In 2013, three kids, including a toddler, were saved from a collapsed bounce house in Washington. That collapse happened because the generator keeping the house inflated ran out of gas. If you’re using an electric inflator rather than a gas-powered one, the U.S Consumer Product Safety Commission suggests a "built-in ground fault circuit interrupter (GFCI)" to ward off shortages.
As with the bounce house itself, make sure you know how to operate the inflator so that, in the event that something does go wrong, you can be quick to act.
Watch for strong winds
Seriously, the last thing you want is for this to happen.
Nationwide recommends deflating your inflatable structure when wind speeds reach 13-17 MPH. Some inflatables are built to withstand up to 25 MPH, so make sure you consult the owner’s manual. For general guidelines, the U.S Consumer Product Safety Commission uses this chart:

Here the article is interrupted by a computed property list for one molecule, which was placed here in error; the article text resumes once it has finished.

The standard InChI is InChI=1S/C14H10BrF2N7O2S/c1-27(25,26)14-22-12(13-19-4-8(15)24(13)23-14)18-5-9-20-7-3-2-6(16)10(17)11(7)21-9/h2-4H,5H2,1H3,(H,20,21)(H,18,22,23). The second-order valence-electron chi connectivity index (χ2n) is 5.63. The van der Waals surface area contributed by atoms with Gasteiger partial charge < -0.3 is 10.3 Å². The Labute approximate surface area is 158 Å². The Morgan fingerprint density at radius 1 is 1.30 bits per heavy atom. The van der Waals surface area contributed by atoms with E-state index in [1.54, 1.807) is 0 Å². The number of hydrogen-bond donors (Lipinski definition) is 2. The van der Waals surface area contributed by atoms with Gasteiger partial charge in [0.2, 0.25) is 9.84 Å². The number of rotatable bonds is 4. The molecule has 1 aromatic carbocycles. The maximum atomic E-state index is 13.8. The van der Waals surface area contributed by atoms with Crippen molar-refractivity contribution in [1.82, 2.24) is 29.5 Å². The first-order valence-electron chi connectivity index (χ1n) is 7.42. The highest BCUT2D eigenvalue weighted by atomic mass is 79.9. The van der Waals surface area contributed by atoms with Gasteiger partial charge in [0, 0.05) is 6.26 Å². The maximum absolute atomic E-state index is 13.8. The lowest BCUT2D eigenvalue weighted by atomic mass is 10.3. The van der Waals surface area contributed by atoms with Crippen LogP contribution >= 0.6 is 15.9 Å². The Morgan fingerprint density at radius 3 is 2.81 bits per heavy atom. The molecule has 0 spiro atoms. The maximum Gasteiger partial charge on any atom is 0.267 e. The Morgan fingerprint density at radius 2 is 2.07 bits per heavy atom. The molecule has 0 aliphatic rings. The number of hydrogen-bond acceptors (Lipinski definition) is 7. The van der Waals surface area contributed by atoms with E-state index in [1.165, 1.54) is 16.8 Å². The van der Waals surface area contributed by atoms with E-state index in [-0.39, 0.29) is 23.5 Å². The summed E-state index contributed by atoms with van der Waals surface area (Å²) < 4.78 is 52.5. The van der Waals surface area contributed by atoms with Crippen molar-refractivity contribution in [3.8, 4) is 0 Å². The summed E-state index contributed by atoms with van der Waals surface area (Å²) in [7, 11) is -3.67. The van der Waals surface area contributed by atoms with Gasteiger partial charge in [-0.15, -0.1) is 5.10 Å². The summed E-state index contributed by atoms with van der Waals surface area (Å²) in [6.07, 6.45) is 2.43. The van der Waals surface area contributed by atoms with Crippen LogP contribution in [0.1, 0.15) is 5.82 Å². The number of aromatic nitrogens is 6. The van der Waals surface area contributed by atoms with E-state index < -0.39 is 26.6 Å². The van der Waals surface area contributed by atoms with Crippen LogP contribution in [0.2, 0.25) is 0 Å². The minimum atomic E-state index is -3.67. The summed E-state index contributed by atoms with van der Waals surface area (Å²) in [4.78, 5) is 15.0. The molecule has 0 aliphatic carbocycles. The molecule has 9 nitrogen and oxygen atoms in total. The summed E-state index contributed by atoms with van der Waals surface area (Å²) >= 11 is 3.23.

On that same note, make sure the bounce house is staked into the ground properly. According to one CNN report, an operator of a bounce house was observed using "4- or 5-inch plastic stakes" when they should have been using "30- 40-inch heavy-duty metal" stakes. Securing the bounce house is a surefire way to prevent a catastrophe.
Keep an eye on the kids
A lot of the dangers posed to kids come from bounce houses, but you have to watch out for the other side of that equation – the kids.
Bounce houses usually take place at parties, where kids are already high on sugar and bouncing off the (real) walls.
Most bounce houses have a recommended age of at least 6 years old, and that the kids inside be of a similar size and weight. (That means you shouldn’t jump in with your kids.) Several bounce house retailers also suggest having one child at a time inside the bounce house, but let’s be honest – that’s probably not happening because it’s super lame.